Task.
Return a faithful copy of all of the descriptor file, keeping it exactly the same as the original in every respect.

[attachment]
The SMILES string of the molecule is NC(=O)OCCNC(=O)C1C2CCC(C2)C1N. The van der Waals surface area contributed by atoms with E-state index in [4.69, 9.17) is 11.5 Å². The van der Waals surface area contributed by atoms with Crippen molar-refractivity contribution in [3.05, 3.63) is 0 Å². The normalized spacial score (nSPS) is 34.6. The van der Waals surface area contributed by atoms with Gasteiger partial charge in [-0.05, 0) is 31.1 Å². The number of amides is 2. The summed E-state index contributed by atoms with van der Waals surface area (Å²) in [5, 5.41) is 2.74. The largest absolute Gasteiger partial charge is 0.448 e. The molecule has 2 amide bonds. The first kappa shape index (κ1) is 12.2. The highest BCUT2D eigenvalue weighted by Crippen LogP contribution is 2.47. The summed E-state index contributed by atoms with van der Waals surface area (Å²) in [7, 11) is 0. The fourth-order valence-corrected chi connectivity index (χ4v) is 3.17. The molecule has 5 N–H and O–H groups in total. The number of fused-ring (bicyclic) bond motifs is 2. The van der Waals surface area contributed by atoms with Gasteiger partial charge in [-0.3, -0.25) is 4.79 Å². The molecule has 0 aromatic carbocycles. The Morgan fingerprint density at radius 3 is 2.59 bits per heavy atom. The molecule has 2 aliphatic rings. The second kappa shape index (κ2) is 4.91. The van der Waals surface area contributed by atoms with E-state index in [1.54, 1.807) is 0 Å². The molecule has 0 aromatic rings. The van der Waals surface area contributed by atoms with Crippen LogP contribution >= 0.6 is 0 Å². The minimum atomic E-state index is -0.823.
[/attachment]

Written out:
The SMILES string of the molecule is NC(=O)OCCNC(=O)C1C2CCC(C2)C1N. The van der Waals surface area contributed by atoms with E-state index in [4.69, 9.17) is 11.5 Å². The van der Waals surface area contributed by atoms with Crippen molar-refractivity contribution in [3.05, 3.63) is 0 Å². The normalized spacial score (nSPS) is 34.6. The van der Waals surface area contributed by atoms with Gasteiger partial charge in [-0.05, 0) is 31.1 Å². The number of amides is 2. The summed E-state index contributed by atoms with van der Waals surface area (Å²) in [5, 5.41) is 2.74. The largest absolute Gasteiger partial charge is 0.448 e. The molecule has 2 amide bonds. The first kappa shape index (κ1) is 12.2. The highest BCUT2D eigenvalue weighted by Crippen LogP contribution is 2.47. The summed E-state index contributed by atoms with van der Waals surface area (Å²) in [7, 11) is 0. The fourth-order valence-corrected chi connectivity index (χ4v) is 3.17. The molecule has 5 N–H and O–H groups in total. The number of fused-ring (bicyclic) bond motifs is 2. The van der Waals surface area contributed by atoms with Gasteiger partial charge in [-0.3, -0.25) is 4.79 Å². The molecule has 0 aromatic carbocycles. The Morgan fingerprint density at radius 3 is 2.59 bits per heavy atom. The molecule has 2 aliphatic rings. The second kappa shape index (κ2) is 4.91. The van der Waals surface area contributed by atoms with E-state index in [1.54, 1.807) is 0 Å². The molecule has 0 aromatic rings. The van der Waals surface area contributed by atoms with Crippen LogP contribution >= 0.6 is 0 Å². The minimum atomic E-state index is -0.823.